They called to make appointments to send technicien over, but forgot about all 3 rendez-vous!!! And when I called and tried to find out what’s wrong, they just said lightly that ‘we forgot’…

    And when the internet equipment is finally fixed at my apt, the line doesn’t work. Then I spent heap of euros to call them again and ask them to send a technicien over. They said they need to do a distant-detection to find what happened first, then send one over. Even I made it very clear that it’s a problem with the phone line… and it took another week

    I basically just don’t think there is even a word ‘efficiency’ in French…

  • Round 2: I was able to finally disconnect from them. After a slew of paperwork that was responsible for toppling at least one forests-worth of trees. omg.

    One month later they send me a bill for hundreds of euros…to pay for service through the next year! Just spent 2 days trying to get through to them on the phone. The last time I was on hold for 20 minutes (at 34cents/min) until I got disconnected.

    I thought I was done with them, once and for all!

  • Oh no, I just moved to Paris on a two year contract and immediately signed up with Numericable because a friend recommended it. Internet and phone service have so far been good, but I’m worried what will happen when I have to get out of the contract in two years (I’ll be leaving France). How am I going to get through the mess that you went through from another country??!!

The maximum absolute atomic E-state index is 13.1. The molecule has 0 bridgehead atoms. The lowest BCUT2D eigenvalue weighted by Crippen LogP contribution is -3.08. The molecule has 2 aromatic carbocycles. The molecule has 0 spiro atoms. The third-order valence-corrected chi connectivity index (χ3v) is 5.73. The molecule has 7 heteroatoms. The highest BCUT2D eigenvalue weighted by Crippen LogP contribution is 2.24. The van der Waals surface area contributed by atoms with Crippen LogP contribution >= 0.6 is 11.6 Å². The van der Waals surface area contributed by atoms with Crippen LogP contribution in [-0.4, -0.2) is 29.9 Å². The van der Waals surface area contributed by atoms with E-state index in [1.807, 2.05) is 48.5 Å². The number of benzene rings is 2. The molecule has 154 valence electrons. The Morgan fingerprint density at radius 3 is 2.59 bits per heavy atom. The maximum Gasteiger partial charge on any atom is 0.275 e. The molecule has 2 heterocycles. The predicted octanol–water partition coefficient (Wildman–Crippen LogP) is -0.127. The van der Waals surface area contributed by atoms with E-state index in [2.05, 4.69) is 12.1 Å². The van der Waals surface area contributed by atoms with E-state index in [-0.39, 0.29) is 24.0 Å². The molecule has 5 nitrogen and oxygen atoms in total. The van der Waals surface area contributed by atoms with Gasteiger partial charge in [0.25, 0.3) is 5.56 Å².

• Ashley: Best of luck getting out of it! Numericable makes you sign these contracts so that you can’t get out of them. I followed article 15.5 in their Terms and Conditions, which says that if you send 2 certified letters to them, you can get out of it. (Which they said they “lost”, so I had to re-send, even though I had the signed receipts.)

    After a boatload of paperwork, I was able to get out. But now they are billing me for all the time until my contract was supposed to expire.

    Oddly, they’d promised ‘fiber optic’ service, which I never had and the technician explained was not available in my area. (Hmm, then why were they billing me for that all this time?)